Teaching a weekend workshop is often like a two day stage performance. I’m up at dawn to prep, drive down, unload, on my feet non-stop for the class, then cleanup, head home, quick dinner, then out like a light, and lather rinse repeat. For most people that sounds like torture, but for me it’s fun.
I love to share my passion for woodworking with others and teaching helps to feed the tool and and supply kitty for my various projects .
Last weekend I taught a two day workshop on drywall, mud work and textures. I designed the class last January and this was the second time we ran it. I’m happy to say that it sold out both times and we covered a lot of ground given we only had 2 days to work.
Each student had the opportunity to learn all the basics needed to tackle a new drywall installation or repair project.
The course covered a wide range of topics including:
- Basics of Stick Framing
- Hanging Drywall and Coursing
- Taping, Inside and Outside Corners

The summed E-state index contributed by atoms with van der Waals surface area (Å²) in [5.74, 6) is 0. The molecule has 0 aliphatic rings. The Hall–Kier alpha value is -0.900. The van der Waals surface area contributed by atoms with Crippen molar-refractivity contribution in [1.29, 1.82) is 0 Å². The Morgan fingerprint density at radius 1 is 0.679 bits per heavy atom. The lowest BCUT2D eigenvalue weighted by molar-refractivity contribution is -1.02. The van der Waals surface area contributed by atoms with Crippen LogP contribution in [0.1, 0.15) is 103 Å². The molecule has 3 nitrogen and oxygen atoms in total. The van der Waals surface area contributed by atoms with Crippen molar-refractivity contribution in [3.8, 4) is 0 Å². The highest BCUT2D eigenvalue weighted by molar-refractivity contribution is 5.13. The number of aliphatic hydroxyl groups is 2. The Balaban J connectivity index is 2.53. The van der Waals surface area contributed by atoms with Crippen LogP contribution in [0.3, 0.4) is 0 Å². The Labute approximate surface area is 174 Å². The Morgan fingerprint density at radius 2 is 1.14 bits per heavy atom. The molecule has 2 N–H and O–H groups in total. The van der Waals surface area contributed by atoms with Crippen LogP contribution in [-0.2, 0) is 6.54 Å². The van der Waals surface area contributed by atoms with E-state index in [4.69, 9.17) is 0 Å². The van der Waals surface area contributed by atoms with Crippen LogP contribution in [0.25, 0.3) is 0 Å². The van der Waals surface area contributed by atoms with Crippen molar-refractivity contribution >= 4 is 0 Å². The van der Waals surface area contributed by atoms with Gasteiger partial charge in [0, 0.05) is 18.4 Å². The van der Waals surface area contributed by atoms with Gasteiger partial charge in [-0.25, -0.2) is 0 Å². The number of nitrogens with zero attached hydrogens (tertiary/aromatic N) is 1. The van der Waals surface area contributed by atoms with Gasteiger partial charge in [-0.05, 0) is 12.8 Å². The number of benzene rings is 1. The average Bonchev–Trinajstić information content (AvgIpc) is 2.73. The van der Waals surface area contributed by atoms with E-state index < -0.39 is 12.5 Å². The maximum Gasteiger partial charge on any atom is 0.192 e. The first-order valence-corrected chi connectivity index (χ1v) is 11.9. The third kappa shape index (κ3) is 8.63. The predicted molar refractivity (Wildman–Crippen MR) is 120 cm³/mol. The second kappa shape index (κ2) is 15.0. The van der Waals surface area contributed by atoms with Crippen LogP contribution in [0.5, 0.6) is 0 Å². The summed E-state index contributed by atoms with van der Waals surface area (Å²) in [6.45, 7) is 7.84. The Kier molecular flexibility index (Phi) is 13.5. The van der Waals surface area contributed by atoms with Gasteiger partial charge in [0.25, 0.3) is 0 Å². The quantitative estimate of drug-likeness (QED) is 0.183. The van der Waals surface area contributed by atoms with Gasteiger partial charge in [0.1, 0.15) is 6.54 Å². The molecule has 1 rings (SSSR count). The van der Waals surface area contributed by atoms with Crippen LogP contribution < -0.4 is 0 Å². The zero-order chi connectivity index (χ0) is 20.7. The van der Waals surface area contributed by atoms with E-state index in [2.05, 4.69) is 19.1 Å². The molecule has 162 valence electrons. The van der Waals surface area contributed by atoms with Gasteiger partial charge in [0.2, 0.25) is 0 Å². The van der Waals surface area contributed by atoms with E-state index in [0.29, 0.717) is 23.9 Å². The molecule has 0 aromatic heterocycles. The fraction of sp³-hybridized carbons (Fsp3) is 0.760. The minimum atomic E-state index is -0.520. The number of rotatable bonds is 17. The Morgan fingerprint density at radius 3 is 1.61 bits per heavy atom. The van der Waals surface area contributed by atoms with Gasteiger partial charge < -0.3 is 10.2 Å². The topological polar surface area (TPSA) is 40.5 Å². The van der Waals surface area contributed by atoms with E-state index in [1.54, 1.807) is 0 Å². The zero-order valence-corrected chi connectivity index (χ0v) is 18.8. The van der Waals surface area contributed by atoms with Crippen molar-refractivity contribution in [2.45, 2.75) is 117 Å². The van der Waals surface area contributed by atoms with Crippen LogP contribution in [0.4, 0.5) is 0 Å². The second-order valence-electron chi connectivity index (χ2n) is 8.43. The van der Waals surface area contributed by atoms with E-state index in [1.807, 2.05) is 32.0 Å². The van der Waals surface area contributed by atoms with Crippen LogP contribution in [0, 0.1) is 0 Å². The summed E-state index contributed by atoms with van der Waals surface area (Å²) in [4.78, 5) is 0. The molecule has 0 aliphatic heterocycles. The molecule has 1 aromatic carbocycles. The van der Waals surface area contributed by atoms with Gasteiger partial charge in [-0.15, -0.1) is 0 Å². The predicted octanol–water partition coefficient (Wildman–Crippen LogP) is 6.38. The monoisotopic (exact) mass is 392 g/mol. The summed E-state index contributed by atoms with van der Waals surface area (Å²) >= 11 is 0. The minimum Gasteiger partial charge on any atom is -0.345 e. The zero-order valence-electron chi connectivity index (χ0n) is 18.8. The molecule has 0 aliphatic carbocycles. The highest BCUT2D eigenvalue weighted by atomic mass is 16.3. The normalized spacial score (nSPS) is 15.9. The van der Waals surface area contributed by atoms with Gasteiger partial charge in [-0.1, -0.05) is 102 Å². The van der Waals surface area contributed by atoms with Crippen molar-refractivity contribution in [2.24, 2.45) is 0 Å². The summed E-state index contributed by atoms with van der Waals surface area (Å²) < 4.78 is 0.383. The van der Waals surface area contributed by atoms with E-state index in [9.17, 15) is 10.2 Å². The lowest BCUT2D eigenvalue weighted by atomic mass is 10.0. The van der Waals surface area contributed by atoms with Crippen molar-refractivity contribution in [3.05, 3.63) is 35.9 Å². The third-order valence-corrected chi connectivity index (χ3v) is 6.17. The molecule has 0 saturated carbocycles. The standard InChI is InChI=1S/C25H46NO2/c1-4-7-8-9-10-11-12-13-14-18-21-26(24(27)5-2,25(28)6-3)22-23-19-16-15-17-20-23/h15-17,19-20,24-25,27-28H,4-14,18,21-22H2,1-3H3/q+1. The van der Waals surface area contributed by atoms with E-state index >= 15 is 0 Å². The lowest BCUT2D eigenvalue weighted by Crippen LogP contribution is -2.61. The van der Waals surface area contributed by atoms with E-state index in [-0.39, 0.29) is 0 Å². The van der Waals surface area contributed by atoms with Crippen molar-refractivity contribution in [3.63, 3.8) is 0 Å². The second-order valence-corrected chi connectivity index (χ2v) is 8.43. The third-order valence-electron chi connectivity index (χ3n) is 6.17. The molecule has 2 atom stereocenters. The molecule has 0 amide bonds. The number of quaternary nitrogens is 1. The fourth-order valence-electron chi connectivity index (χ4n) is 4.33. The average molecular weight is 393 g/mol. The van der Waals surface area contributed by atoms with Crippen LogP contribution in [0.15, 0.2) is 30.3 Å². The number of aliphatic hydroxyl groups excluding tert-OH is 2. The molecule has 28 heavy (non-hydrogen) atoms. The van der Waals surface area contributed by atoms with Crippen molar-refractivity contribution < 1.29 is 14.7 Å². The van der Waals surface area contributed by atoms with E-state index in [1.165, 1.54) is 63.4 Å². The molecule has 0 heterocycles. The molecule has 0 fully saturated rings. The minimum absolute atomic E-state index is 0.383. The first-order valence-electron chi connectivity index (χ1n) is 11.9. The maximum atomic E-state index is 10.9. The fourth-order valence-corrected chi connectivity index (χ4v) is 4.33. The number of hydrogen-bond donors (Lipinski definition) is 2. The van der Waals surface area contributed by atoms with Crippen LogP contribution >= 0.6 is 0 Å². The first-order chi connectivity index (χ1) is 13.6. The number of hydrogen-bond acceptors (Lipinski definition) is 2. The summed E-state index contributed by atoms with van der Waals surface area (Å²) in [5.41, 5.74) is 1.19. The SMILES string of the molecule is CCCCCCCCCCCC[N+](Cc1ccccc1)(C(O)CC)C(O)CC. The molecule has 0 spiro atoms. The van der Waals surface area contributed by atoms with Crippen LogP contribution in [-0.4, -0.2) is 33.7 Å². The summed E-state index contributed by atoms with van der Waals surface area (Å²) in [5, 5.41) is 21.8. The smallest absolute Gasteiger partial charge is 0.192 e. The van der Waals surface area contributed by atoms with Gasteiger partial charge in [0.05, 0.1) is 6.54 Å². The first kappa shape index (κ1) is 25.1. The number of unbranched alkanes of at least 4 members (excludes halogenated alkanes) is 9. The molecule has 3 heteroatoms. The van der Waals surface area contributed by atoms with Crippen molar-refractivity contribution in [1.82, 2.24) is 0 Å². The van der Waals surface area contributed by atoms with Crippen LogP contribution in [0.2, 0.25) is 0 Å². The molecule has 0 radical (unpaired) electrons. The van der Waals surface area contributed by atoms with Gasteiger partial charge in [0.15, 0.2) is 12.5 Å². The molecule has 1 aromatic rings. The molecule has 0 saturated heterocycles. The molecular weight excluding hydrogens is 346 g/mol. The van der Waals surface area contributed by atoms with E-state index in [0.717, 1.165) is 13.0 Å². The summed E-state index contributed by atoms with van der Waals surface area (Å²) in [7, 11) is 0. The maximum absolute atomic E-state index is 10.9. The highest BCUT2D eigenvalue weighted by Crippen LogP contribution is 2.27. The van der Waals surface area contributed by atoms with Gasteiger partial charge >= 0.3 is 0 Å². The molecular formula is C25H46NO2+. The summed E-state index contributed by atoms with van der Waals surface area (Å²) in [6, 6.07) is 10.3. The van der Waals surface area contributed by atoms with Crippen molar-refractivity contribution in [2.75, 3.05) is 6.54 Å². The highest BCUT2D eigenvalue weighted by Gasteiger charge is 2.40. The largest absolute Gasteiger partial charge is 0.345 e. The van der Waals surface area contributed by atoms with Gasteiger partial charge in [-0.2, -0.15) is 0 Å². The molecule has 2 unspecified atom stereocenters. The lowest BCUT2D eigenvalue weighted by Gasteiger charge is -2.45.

- Working with ‘Mud’
- Wet and Dry Sanding
- Texture Work
My last workshop back in May was going to be the last workshop the NBSS Arlington Location which is a 10,000 square foot workshop which was my home when I was a student at NBSS. (It used to be the workshop and classrooms for Preservation Carpentry and Carpentry departments at the school). The school has now relocated all the programs back under a single roof on North Street in the North End of Boston a couple of blocks from where the school spent its first 134 years. This workshop requires a lot of space, ceiling height and access to a large dumpster and with all the hustle and bustle of the school setting up at the new location it made sense to run this workshop in the old and largely empty space left in Arlington. The class went great, but the the one sad part for me was at the end of the second day when I had to say goodbye to the Arlington space for the second time. But like all good-byes, it is also a new beginning…
The good news is that I have a few workshops scheduled in the spring at the new campus location. You can learn more about them here.